Tired Hands Brewing Co. founder rejoins company a year after shake-up from staff complaints


Jean Broillet IV, the founder of Ardmore’s Tired Hands Brewing Co., has returned to the fold of the craft beer maker after stepping away last year amid a slew of staff allegations of a toxic workplace, a spokesperson for the company confirmed.

Broillet, who created the company with his wife, Julie, in 2011, was among dozens of notable figures in the beer industry hit by a wave of troubling claims that surfaced online last spring. Stories shared anonymously by former and current Tired Hands employees ranged from accounts of sexism and discrimination to a hostile work environment that lacked an open door to address concerns. 

These and other allegations were shared on Instagram last May by Maine-based brewer Brienne Allen, who was with Notch Brewing in Massachusetts at the time. Allen’s Instagram included hundreds of disturbing claims that forced a wider reckoning with sexism and other inequities that plague the male-dominated craft beer industry.

When the allegations about Tired Hands became public, Broillet withdrew from the company’s day-to-day operations. The existing team at Tired Hands responded by creating a new leadership structure, and there was a push among some employees for Broillet and his wife to sell their shares of the company.

Broillet is now back running operations at Tired Hands six-days-a-week and is participating in team meetings.

“While he was away, he did soul searching,” said Gregory Matusky, founder of Ardmore-based public relations firm Gregory FCA, which works with Tired Hands. “He’s trying to become a better manager and a better operator for the sake of his employees, certainly.”

Tired Hands has the Fermentaria and a BrewCafé in Ardmore, in addition to St. Oner’s, a bar that opened in Fishtown in 2020. The company was named one of the 50 best U.S. breweries of the 2010s by Paste magazine and drew acclaim for its popular beers, including the HopHands pale ale and Technicolor Splendor IPA. The brewery specializes in Belgian and French farmhouse ales, as well as American hop-forward ales.

Prior to the allegations last year, the brewery’s cache among craft beer lovers came as much from the quality of the beer as it did from the creative branding that Broillet has always had a heavy hand in shaping.

On Monday, Good Beer Hunting reported that Broillet returned to Tired Hands in mid-March, without any public statement, and that employees at the brewery are uncomfortable and bothered that he’s back. An anonymous employee told the website that some staff members have discussed the possibility of a work stoppage in protest of Broilett’s return. A former brewer at Tired Hands told the website that employees “really don’t want him around.”

“It’s very hard to reply to anonymous comments or allegations,” Matusky said. “We don’t know where they originated. We don’t know who this individual is or what axe they may have to grind.”

Despite stepping away from daily operations, Matusky said Broillet had remained involved in the brewery’s creative process and continued to be involved in beer development and design. A copy of Tired Hands’ operating license published by Breweries in Pennsylvania still lists Broillet as a managing member and 40% owner of the brewery. Broilet’s wife, an attorney, also owns 40% of the company.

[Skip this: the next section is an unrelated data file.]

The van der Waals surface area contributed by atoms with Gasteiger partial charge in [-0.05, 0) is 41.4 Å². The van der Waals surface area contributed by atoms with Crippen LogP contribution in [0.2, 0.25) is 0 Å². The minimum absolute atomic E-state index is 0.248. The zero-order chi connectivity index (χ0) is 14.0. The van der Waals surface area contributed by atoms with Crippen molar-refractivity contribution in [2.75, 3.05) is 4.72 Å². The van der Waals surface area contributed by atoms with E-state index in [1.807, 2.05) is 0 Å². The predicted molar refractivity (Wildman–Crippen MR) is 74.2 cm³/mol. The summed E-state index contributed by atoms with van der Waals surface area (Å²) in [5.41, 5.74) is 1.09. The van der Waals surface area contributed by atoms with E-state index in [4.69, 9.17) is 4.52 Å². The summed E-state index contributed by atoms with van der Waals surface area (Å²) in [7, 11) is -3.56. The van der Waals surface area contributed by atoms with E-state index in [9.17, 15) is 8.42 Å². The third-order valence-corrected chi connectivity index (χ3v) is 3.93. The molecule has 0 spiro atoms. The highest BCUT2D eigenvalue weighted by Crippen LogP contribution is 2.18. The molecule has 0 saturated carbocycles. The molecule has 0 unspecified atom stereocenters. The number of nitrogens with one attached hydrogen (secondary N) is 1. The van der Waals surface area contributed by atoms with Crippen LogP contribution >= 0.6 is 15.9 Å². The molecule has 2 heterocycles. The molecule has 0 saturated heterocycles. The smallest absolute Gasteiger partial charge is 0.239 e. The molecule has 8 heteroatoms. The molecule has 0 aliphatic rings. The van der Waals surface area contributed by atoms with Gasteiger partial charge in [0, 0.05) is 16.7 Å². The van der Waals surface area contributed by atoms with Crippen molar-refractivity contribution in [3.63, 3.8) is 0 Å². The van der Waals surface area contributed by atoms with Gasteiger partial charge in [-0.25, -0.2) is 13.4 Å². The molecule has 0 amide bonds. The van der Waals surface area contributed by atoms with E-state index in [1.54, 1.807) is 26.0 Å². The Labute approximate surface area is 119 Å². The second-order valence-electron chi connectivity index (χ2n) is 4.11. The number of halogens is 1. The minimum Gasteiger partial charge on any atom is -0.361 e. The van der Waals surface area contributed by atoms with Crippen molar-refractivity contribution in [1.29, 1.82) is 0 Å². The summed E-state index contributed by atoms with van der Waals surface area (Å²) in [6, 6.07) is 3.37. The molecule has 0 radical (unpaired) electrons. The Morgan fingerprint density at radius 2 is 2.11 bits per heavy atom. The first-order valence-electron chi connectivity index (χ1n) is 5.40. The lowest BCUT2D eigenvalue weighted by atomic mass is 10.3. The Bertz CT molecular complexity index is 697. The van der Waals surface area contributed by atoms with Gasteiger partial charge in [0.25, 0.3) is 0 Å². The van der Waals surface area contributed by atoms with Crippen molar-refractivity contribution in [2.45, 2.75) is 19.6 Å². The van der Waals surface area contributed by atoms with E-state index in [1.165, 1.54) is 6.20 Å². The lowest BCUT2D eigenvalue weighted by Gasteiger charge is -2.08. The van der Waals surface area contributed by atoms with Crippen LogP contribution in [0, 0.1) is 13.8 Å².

Allen, who has since founded Sacred Profane Brewing, told Good Beer Hunting that she was contacted last week by the Tired Hands Instragram account with a request that any old posts containing allegations about the company be deleted. Allen shared some of those messages with the Inquirer and said the intent seemed to be to intimidate her into removing such posts.

In since-deleted Instagram stories, the Tired Hands account also had written, “JUST PLEASE STOP WITH YOUR HARASSMENT @ratmagnet” and “PLEASE STOP TRYING TO HURT GOOD PEOPLE @ratmagnet.”

It’s not clear who’s in control of the Tired Hands Instagram account, but a photo of Broillet was shown in a post on Father’s Day.

Allen agreed to delete the old Instagram posts, but told the Inquirer she was rushed to do so with hints of legal repercussions if she didn’t act promptly.

Broillet has not publicly spoken about his return and has deferred comments to Matusky, who said the Instagram exchange reflected routine practice and due diligence for everyone involved.

“There wasn’t a threat of legal action,” Matusky said, seeming to confirm the messages to Allen were from Broillet. “He said ‘my legal team.’ He’s a businessman. He has lawyers, and it’s judicious to get legal input. But there was no threat. He said, ‘This is the last time I’m going to ask.’ It is the last time he asked. We understand she’s taken them down.”

Matusky said the allegations about Tired Hands have affected Broillet for months, but there has been no litigation against him and the company has not made settlements with anyone.

“There have been no lawsuits. There have been no settlements. None of the (allegations) came to any head or issue,” Matusky said. “(Broillet) has not been found guilty of anything and he owns the company. Sometimes, employees don’t understand that as the owner of the company, he owns the asset. He has more than the right to maintain his ownership and his role in his own company.”

As part of Broillet’s return, Tired Hands has published a new code of conduct on its website that aims to address the kinds of cultural problems that led the company down this path.

Last year, multiple former Tired Hands employees spoke to the Inquirer about a managerial climate of fear and double standards. The leadership transition team had said Broillet was not going to figure into the future of the business, but now he’s back in the driver’s seat.

“Jean is incredibly passionate about Tired Hands,” Matusky said. “He’s working to become a better person.”





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